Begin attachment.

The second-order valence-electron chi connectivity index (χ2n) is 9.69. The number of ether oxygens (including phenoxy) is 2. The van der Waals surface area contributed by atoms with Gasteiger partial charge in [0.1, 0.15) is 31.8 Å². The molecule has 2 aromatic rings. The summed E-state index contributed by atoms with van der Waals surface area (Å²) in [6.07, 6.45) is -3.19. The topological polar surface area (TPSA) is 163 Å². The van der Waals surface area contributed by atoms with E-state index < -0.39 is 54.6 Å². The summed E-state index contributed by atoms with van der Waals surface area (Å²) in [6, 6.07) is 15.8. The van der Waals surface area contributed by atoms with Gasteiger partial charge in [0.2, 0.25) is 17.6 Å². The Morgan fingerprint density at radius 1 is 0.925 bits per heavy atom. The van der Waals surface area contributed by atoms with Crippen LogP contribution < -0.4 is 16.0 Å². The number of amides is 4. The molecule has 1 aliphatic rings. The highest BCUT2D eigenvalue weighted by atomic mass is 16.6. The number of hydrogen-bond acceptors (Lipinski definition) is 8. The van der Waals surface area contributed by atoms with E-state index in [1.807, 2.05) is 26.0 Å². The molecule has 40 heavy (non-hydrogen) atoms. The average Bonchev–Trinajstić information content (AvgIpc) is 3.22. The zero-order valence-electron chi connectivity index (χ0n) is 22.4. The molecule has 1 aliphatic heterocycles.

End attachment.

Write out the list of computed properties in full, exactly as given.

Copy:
The second-order valence-electron chi connectivity index (χ2n) is 9.69. The number of ether oxygens (including phenoxy) is 2. The van der Waals surface area contributed by atoms with Gasteiger partial charge in [0.1, 0.15) is 31.8 Å². The molecule has 2 aromatic rings. The summed E-state index contributed by atoms with van der Waals surface area (Å²) in [6.07, 6.45) is -3.19. The topological polar surface area (TPSA) is 163 Å². The van der Waals surface area contributed by atoms with E-state index < -0.39 is 54.6 Å². The summed E-state index contributed by atoms with van der Waals surface area (Å²) in [6, 6.07) is 15.8. The van der Waals surface area contributed by atoms with Gasteiger partial charge in [0.2, 0.25) is 17.6 Å². The Morgan fingerprint density at radius 1 is 0.925 bits per heavy atom. The van der Waals surface area contributed by atoms with Crippen LogP contribution < -0.4 is 16.0 Å². The number of amides is 4. The molecule has 1 aliphatic rings. The highest BCUT2D eigenvalue weighted by atomic mass is 16.6. The number of hydrogen-bond acceptors (Lipinski definition) is 8. The van der Waals surface area contributed by atoms with E-state index in [1.807, 2.05) is 26.0 Å². The molecule has 40 heavy (non-hydrogen) atoms. The average Bonchev–Trinajstić information content (AvgIpc) is 3.22. The zero-order valence-electron chi connectivity index (χ0n) is 22.4. The molecule has 1 aliphatic heterocycles.